"Which victory? which war?"

I'm going to try out my close reading skills (that I'm not particularly confident about) here with a passage that particularly stuck me in the last section we read:

"Perfume, smoke, alcohol, and sweat glide though the house in turbulences too gentle to feel or see. It's a floating celebration no one's thought to adjourn: a victory party so permanent, so easy at gathering newcomer and old regular to itself, that who can say for sure which victory? which war?"(613).

It's interesting that of the four things that Pynchon mentions at the beginning of this excerpt, perfume and smoke are what I think of as vaporous. I suppose that perfume can be a liquid before sprayed, but in a party setting, I'd consider it a vapor drifting off a woman. Alcohol and sweat are, in "natural" form I suppose, liquids, although both can take on vaporous qualities. All of these things that are gliding through the house are thus mutable. But none of them can be felt or seen-- thus can they be smelled?

Oink Oink

The lengthy descriptions of Slothrop in the pig costume and later Osbie Feel's tattoo (page 651) reminded me of the discussion we had about animals and colonialism on Jan. 31st in class, where Herreros, then the Europeans are animals...

I went back and looked at the text on page 322 to see which animals are referenced, if any. It reads:

"...Oh, no. Colonies are much, much more. Colonies are the outhouses of the European soul, where a fellow can let his pants down and relax, enjoy the smell of his own shit. Where can he fall on his slender prey roaring as loud as he feels like, and guzzle her blood with open joy. Eh? Where he can just WALLOW AND RUT and let himself go in a softness..." (caps mine).

back to the one-zero idea

I know the idea of ones and zeros has been talked about before in both class and in the blog, though the only instance I can think of off the top of my head is regarding Roger Mexico being the in-between to Poinstman's ones and zeros. On page 410 the idea comes up again, this time relating to personal peace. "We live lives that are waveforms constantly changing with time, now positive, now negative. Only at moments of great serenity is it possible to find the pure, the informationless state of signal zero." There are several very interesting things about this quote, one of which is the continuation of the one-zero theme. Also, I find it really strange that he would say that serenity=informationless, like ignorance is bliss. It's also funny because Pynchon goes on to say "Closest to zero among them all, perhaps, was the African Enzian"...I'm not entirely sure what the significance is of Enzian being "at peace" but I feel like there must be something.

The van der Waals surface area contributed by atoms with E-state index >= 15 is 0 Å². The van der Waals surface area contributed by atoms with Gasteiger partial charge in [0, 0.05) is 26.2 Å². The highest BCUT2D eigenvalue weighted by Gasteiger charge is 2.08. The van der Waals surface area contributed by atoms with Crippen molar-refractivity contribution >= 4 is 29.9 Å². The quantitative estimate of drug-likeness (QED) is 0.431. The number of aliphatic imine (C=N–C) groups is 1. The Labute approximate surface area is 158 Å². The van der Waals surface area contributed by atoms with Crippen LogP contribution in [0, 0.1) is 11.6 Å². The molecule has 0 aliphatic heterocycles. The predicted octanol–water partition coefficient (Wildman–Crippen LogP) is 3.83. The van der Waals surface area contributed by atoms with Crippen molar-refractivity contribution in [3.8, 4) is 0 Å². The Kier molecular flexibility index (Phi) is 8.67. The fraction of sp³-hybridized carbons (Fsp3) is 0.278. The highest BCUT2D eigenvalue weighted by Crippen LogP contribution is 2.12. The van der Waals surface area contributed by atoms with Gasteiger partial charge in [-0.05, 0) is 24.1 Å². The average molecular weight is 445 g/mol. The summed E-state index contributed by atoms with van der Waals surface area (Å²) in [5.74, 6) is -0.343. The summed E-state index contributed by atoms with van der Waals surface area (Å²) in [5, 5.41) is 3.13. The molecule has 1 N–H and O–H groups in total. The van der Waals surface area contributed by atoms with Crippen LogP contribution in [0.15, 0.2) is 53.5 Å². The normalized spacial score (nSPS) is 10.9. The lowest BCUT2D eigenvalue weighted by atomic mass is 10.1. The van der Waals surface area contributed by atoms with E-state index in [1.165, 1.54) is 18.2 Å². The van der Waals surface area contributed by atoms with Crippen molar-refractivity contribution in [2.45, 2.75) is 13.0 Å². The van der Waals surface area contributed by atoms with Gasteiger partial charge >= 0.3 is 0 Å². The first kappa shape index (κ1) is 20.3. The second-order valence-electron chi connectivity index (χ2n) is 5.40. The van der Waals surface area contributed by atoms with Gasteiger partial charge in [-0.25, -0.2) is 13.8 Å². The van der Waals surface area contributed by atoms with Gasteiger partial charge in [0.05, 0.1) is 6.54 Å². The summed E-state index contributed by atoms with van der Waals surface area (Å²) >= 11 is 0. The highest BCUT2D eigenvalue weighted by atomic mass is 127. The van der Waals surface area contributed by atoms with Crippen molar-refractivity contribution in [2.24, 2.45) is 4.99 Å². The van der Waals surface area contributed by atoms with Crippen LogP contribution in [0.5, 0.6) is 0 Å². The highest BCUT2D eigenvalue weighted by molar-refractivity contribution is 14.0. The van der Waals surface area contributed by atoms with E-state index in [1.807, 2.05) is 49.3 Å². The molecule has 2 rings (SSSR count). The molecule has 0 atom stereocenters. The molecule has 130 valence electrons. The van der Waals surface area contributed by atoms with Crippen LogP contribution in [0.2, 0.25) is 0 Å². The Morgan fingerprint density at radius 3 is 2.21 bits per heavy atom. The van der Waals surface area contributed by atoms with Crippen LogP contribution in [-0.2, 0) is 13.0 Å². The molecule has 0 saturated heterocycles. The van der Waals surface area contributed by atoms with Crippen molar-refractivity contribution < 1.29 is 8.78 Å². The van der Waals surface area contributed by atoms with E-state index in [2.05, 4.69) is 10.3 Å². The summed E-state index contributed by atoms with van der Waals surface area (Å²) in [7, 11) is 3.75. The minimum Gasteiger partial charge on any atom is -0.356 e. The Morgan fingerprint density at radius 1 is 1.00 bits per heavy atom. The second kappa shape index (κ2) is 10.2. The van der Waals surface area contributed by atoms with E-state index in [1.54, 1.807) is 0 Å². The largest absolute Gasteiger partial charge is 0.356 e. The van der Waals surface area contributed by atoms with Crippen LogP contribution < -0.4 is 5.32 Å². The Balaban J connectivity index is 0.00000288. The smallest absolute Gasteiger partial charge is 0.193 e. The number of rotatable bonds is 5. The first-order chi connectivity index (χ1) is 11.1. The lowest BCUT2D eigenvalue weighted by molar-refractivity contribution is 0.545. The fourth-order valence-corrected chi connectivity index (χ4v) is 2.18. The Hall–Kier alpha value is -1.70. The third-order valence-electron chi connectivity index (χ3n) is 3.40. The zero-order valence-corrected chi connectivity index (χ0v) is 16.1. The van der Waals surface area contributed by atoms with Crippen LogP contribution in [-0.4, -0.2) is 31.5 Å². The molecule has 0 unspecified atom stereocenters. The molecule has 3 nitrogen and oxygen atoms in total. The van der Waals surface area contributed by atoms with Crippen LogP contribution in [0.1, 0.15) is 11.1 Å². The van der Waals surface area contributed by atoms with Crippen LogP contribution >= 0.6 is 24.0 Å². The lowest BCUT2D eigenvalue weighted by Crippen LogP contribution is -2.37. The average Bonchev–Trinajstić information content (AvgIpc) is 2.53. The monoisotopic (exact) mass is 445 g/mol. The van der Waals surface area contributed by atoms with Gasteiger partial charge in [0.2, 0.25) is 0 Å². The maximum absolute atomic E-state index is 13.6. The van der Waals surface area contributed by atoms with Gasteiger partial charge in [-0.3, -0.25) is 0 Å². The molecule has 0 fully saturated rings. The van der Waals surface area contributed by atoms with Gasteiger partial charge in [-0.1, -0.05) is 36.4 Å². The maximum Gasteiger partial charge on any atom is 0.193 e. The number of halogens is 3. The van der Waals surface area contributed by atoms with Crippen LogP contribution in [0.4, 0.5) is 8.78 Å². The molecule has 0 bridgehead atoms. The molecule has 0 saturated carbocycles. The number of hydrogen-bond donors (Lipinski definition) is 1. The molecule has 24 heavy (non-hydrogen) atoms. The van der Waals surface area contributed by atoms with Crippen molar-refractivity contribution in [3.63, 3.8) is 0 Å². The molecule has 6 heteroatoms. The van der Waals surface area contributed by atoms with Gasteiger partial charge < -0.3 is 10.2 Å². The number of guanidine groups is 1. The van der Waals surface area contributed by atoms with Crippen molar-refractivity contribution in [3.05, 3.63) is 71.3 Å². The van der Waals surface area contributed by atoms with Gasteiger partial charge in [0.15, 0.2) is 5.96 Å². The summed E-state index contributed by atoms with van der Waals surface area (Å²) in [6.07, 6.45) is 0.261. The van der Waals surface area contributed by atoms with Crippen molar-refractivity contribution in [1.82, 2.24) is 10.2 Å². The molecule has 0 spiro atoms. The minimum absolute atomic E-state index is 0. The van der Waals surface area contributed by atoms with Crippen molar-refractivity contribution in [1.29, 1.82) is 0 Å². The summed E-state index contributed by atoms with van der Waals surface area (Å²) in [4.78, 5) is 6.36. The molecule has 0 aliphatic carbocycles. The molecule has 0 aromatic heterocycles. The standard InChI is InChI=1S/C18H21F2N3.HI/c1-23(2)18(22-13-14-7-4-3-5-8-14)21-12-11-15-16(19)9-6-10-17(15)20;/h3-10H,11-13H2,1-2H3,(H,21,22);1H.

class notes

I've totally fallen down on the note-posting job of late, but, at long last, here they are. I'm posting as attachments to this entry the notes that I've taken in class up through today. Please let me know if you have questions or issues...

A reply to a reply turned into a blog

I agree (with surgiomcsurgexc) that sometimes Pynchon seems to be criticizing American's through Slothrop. Similarly, I wondered what Pynchon was trying to say about the Japanese. A couple pages after the quote you cited, there is also one about a Japanese man: "He does notice that the only person not connected...seemed to be the Jap liaison man, who's been sitting alone, one deck up, watching. Not masturbating or anything, just watching, watching the river, the night...well, they're pretty inscrutable, you know, those Japs." (475)

I thought it was interesting that this Japanese man was not included in the mass audience arousal, especially when I thought about it in relation to WWII and Japan's history of violence, rape, and brutality during the war. The Japanese invasion of China was accompanied by atrocious acts against the Chinese people. Men were tortured and killed, but women were tortured, raped, mutilated beyond recognition, and then either left to suffer alive (humiliated, with their honor ripped away) or killed, as well. In my history seminar last semester, we discussed the Japanese culture/society and how it was very rigid and structured, which may be one of the reasons why so many Japanese soldiers, when exposed to the war environment, became so ruthless and insensitive. This, I feel, not only relates to how war affects people (which someone else has already mentioned in their blog about the children), but also why this "Jap liaison man" may be so unaffected by the hyper-crazy-group-sex scene. (Keep in mind, I think it relates, but I don't really know how or to what extent.)